National Planning and Infrastructure Minister Mohamed Aslam recently suggested selling citizenship to foreigners, as there are many wealthy foreigners interested in becoming permanent residents of Maldives. He elaborated, saying that his idea of selling citizenship was aimed towards bringing in wealthy foreign investors to the country, prompting several other political figures to weigh in with their views on the matter.
MDP Parliament Group Leader Ali Azim supported the suggestion, saying that there are foreign nationals who have been living in Maldives for more than 30 years, and that he believes that it’s a good idea to give them citizenship.
Former Defence Minister and Parliament member Adam Shareef disagreed, saying that selling citizenship might lead to different religions and beliefs spreading in the country and will result in loss of identity for actual Maldivians.
According to one of the world’s biggest players in citizenship investment market, Swiss lawyer Christian Kalin said that selling citizenship and citizenship-through-investments programmes are now a global industry worth $25 billion a year.
Citizenship market is a rapidly growing market for investors having the prospect of visa free travel, and the security of a second citizenship is a huge deciding factor in choosing countries to invest in. In countries such as the island nation of Vanuatu, passport sales account for more than 30% of the country’s revenue.
In Singapore, one of the most popular destinations for immigrants, new citizenships remain important to augment the population quantitively and qualitatively.
Hence, citizenship will bring investors and foreign currency in to the economy and enhance the population of Maldives quantitively and qualitatively.
An Ambassador to Maldives with decades of experience in the tourism industry has supported the permanent residency concept but within a criteria that will benefit and not burden our socio-economic structure.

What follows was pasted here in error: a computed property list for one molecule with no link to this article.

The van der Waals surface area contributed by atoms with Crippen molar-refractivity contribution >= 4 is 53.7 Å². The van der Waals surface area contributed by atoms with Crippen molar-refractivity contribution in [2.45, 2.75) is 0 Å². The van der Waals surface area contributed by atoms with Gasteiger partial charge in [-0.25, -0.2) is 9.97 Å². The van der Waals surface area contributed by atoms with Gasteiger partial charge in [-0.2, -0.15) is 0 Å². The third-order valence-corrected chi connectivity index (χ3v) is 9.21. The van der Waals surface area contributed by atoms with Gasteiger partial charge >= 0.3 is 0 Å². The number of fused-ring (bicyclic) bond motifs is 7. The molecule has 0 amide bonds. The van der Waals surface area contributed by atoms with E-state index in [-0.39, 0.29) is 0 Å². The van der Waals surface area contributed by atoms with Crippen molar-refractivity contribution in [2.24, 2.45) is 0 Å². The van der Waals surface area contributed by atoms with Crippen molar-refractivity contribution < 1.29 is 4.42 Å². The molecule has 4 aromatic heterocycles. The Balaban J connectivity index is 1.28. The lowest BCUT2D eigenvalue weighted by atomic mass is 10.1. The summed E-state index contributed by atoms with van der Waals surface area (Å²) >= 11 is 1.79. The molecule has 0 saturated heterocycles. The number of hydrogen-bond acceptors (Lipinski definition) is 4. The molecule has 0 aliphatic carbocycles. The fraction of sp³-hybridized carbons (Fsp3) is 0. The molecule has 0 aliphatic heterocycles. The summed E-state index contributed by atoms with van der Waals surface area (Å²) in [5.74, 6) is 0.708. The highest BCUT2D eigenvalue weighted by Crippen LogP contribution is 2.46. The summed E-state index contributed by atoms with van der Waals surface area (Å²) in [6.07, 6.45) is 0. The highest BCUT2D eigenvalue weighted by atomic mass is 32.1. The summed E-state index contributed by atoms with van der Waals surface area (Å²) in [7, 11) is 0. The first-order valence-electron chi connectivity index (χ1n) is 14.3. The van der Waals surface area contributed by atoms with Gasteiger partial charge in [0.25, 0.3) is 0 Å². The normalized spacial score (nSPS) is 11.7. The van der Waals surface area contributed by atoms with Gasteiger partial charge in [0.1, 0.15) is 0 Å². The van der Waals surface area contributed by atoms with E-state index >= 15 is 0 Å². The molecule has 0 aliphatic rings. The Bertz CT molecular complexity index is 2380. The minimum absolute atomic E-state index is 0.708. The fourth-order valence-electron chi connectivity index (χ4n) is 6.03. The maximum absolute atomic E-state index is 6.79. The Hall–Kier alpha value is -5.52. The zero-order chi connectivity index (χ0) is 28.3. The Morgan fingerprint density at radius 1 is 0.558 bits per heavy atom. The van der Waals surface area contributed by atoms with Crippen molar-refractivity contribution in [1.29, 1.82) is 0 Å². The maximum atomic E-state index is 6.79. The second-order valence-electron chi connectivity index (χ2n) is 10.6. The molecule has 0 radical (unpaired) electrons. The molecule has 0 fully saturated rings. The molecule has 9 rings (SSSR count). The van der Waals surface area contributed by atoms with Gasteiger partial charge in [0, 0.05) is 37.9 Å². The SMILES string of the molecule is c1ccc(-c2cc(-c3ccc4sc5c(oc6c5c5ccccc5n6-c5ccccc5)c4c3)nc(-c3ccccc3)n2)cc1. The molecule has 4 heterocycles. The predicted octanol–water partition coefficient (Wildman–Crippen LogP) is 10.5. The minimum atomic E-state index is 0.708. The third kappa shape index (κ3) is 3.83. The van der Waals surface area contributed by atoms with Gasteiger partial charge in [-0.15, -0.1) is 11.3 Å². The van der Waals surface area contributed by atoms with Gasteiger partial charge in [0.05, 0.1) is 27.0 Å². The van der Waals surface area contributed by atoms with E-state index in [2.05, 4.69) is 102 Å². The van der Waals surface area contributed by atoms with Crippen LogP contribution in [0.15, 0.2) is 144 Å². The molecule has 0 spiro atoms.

Malaysia has introduced a “Malaysia My Second Home” (MM2H) programme, which ensures maximum 10 years of residency in the country. MM2H programme contributes billions of Ringgits to the economy especially from applicants who choose set up home here.
On the other hand, selling citizenship has led to corruption and political influences linked to citizenship investments. In countries such as Vanuatu, citizenship is sold to improve the state of the economy. However, according to locals, communities aren’t seeing the money from the passport sales despite promises that the scheme would rebuild infrastructure and homes. This is due to political influences and corruption, they believe.
According to a pioneer in the industry, there are both sides to it; advantages and disadvantages. However, advantages are more than disadvantages.
Several countries which fought for their independence often question the morality of selling their hard-won sovereignty to the highest bidder. Selling citizenship will bring more investors to the economy but it will also bring foreign culture and influences to the economy.